In the vicinity of the large Mumbai meteropolis, the Elephanta Caves are a great tourist attraction. The Elephanta island is 10 km away from Mumbai’s Gateway of India. These caves house rock cut temples dating back to the 5th century CE.
Portuguese named the island as ‘Elephanta island’, after the statue of an elephant near the landing area of the island.
The rock cut temples here are dedicated to Shiva Mahadeva and are rich in sculptural content.
Construction of temples
These rock cut temples were constructed, carving out rock and creating the columns, internal spaces and the images. The entire temple is akin to a huge sculpture, through whose corridors and chambers one can walk.
Through the process of rock removal, the entire complex was created and few of the rock surfaces are highly finished, while some are untreated bare rock.
Coming to the cave temple complex, it covers an area of 60000 sq.ft and consists of a main chamber and two lateral ones, courtyards and several subsidiary shrines. There is a huge natural rock above the temple.
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The temple has three entrances. The ones on the east and the west marking the axis of the temple. The pillars consist of fluted columns standing on the square bases, and are crowned with fluted cushion capitals.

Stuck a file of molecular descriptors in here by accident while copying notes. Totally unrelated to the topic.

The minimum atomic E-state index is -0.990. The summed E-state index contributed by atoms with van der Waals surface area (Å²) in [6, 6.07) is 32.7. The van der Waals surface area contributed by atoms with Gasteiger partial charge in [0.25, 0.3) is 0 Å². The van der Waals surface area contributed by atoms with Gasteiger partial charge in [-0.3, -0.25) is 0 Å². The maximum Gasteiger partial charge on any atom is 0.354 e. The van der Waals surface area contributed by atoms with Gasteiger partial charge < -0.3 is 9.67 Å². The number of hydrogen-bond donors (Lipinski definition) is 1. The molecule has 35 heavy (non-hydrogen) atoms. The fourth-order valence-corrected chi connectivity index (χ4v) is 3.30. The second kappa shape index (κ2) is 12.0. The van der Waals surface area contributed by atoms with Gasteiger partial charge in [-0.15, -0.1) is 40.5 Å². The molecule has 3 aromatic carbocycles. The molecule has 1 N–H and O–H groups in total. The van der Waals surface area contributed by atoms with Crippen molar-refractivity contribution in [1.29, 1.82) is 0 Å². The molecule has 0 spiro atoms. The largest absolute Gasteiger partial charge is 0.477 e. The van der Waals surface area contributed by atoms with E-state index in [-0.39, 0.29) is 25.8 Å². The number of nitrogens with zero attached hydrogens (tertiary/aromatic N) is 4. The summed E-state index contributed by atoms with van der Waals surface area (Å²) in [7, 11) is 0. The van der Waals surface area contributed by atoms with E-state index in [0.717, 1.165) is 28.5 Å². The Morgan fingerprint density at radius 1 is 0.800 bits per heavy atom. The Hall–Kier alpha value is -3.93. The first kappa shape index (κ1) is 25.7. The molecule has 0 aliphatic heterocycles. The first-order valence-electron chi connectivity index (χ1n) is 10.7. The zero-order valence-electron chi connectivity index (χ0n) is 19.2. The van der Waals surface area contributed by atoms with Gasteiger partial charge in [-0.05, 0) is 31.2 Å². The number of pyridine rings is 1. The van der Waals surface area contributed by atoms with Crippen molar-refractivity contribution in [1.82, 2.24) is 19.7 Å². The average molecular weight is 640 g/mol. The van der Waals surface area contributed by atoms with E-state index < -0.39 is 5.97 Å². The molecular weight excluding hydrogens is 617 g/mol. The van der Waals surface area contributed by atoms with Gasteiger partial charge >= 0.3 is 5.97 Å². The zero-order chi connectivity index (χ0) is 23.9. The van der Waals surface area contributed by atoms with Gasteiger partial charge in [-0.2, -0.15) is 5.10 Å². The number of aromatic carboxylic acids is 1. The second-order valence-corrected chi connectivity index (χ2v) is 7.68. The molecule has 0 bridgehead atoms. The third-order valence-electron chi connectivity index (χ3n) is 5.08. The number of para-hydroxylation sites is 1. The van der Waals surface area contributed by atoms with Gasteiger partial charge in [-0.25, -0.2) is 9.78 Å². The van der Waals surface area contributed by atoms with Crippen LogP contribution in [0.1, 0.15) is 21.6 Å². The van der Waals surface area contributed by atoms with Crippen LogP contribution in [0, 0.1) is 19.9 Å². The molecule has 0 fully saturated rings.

The enigmatic image of Trimurthi Sadasiva:
At the end of the north south axis, the Sadasiva manifestation of Shiva is carved in relief. This 20 feet high three headed Shiva, Trimurthy is a magnificent and is considered to be a masterpiece of Indian art.
This image also represents Panchamukha Shiva, only three faces of whom are carved into the wall. It gives a quick attention upon entering the temple, through the northern entrance.
Kalyanasundara, Gangadhara, Ardhanariswara and Uma Maheswara are the other great sculptors on the southern wall. Coming to West of the northern entrance, sculptured images of Nataraja and Andhakaasuravada moorthy, and to its east, Yogiswara and Ravanaanugrahamurthy images, has its significance.
Thus, Shiva in the Elephanta caves is portrayed in the non-anthropomorphic Shivalingam form, as well as in his quintessential being emanating from the Shivalingam in the colossal image, and in 8 manifest forms.
On the east of main temple, there is a courtyard flanked by the secondary shrine.
Out of the six temples at its entrance, four of which are free standing and two engaged. The entrance leads to a hall decorated with sculptured panels, depicting legends from the Shiva Purana.
By Phani Ch